On Tuesday, March 6, 2018, Hortense Spillers, a professor of English at Vanderbilt University, delivered a thoughtful talk on “Sentiment and Sorrow: What the 18th Century Teaches Us” in Olin Concert Hall. As a literary critic and a leading scholar of black feminism and the African diaspora, Spillers received a warm welcome from Bates College attendees following Professor Sue Houchins’s introduction.

During her introduction, Professor Houchins described how Spillers “was there at the vanguard of intellectual transformations,” where interdisciplinary fields began to consider continental movements, linguistics, feminist theory and philosophy to reconfigure the leading assumptions of the humanistic order. Spillers’ dissertation was among the first to focus entirely on a black cultural form that was produced at a mainstream university, Brandeis University. Professor Houchins pointed to her own experiences of being unable to study African American literature and culture since the institution she attended did not deem it to be “suitable subjects.” Furthermore, although Brandeis deemed the subject of the rhetoric of black sermons an appropriate field for Spillers’ doctoral work, and though some presses expressed an interest in her dissertation, none “had the courage to publish it.” Spillers has exerted a continuous effort to bring the African American field to higher education, constructing a substantial body of work that became central to the field of black and feminist studies.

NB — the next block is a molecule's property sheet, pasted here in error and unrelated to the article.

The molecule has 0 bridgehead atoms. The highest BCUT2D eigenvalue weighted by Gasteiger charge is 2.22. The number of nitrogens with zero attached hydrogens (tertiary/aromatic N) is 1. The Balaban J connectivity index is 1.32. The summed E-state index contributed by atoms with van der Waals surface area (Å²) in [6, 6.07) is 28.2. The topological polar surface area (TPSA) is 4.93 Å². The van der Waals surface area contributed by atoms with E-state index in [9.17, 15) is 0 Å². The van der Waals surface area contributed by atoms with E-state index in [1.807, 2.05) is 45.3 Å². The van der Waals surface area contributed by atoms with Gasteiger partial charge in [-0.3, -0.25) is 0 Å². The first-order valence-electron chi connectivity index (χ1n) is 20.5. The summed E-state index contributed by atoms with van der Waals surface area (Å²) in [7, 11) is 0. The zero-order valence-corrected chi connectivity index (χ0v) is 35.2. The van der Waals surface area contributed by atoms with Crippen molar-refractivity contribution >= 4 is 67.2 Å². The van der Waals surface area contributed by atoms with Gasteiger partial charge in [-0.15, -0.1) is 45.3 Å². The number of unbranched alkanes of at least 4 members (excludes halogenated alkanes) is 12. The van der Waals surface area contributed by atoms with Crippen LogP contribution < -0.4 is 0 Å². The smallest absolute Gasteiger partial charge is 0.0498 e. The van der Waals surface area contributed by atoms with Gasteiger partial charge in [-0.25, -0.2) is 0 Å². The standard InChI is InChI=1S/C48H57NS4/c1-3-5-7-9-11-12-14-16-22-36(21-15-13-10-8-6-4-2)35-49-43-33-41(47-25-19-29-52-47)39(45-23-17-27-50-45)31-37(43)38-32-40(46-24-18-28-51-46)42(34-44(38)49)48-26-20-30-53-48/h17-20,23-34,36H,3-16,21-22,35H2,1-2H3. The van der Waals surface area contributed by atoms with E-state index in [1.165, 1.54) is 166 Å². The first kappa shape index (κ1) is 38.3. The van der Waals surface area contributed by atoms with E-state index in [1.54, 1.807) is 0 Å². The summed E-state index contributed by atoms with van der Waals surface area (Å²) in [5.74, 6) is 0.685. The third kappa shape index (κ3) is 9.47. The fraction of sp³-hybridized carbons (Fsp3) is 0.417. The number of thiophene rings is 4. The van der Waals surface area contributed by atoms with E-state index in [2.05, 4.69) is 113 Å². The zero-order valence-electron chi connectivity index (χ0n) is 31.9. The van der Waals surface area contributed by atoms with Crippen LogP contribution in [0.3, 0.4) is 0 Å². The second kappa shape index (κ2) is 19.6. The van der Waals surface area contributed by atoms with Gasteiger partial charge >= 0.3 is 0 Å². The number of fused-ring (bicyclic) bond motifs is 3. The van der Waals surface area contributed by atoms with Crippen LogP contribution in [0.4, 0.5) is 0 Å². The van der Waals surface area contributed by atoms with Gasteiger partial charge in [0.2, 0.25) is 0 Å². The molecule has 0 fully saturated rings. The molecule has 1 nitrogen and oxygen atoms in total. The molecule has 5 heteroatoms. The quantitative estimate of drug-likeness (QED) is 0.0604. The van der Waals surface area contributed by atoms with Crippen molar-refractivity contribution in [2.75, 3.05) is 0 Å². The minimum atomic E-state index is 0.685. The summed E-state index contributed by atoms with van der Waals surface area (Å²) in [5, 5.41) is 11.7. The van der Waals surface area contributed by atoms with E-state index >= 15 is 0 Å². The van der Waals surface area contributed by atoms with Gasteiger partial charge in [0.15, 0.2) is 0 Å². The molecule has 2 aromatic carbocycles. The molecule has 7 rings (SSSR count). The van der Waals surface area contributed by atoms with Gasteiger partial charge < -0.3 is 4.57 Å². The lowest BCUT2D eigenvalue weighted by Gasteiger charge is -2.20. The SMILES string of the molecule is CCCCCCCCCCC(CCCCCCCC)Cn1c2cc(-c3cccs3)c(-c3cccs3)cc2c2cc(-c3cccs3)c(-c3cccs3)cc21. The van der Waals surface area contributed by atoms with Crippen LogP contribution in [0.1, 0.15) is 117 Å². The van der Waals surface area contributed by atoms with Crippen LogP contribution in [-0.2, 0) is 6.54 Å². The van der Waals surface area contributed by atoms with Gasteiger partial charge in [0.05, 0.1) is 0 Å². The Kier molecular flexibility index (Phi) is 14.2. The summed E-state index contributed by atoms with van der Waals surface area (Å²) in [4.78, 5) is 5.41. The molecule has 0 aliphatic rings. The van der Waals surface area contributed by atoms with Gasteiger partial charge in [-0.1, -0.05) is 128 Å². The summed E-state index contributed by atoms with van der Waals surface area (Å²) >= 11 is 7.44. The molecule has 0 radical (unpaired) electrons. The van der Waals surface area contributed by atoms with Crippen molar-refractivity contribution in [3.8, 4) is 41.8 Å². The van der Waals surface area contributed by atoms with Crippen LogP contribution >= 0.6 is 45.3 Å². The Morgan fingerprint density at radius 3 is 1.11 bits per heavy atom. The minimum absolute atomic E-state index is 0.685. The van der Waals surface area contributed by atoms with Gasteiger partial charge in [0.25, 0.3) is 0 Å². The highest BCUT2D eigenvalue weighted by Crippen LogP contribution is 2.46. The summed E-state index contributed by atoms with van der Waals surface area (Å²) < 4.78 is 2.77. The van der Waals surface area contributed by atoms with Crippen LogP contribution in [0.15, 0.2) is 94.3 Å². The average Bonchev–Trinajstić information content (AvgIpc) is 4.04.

Throughout Spillers’ lecture, she challenged her audience to question the multiple shades of intimacy in the 18th century. What are the implications for intimacy, touch, and love when one is enslaved and does not possess self-ownership? The intimate sphere has been transformed by slavery, where flesh becomes a medium for exchange. Spillers explicitly expounded the disconnection between the master’s family and the “shadow family:” a master’s ownership of his own enslaved children cannot allow for intimacy in a system that encourages the separation between the family and the family’s “other.” In turn, shadow families cannot assert the same dignity of regular families since feelings of love are unstable due to their positionality as property. She drew the example of Sally Hemings, President Thomas Jefferson’s slave and his family’s “other.” Spillers argued that consensual, intimate relationships cannot exist between a master and slave if the master can sell his shadow family for profit. The master-slave social contract outweighs any private, personal sentimental feelings if one partner is not self-owning. Love under conditions where there is no law nor protection is abusive and cannot be considered love. Thus, love does not and cannot exist if it is not free.

Spillers redefined what intimacy means by arguing that body and flesh lose integrity when “they can be invaded by coercive power.” Touch for the enslaved, in this sense, means the invasive power to wound, enter, or penetrate, and is no longer intimate, but violent. It can be argued that the deepest definition for a relationship is touch, yet there also exists the profoundness violation to be touched without wanting to be touched. This is the paradoxical nature of touch, of haptic touch.

The space that Spillers carved in Olin Concert Hall with her words and language was a sacred and dedicated space. This space is what Professor Houchins calls “libation for the named and for the nameless.” Spillers’ dedication and passion for her work “is for black women who made and broke narrative—the quiet, the quarreling, the queer. This is where, this is what, this is how.”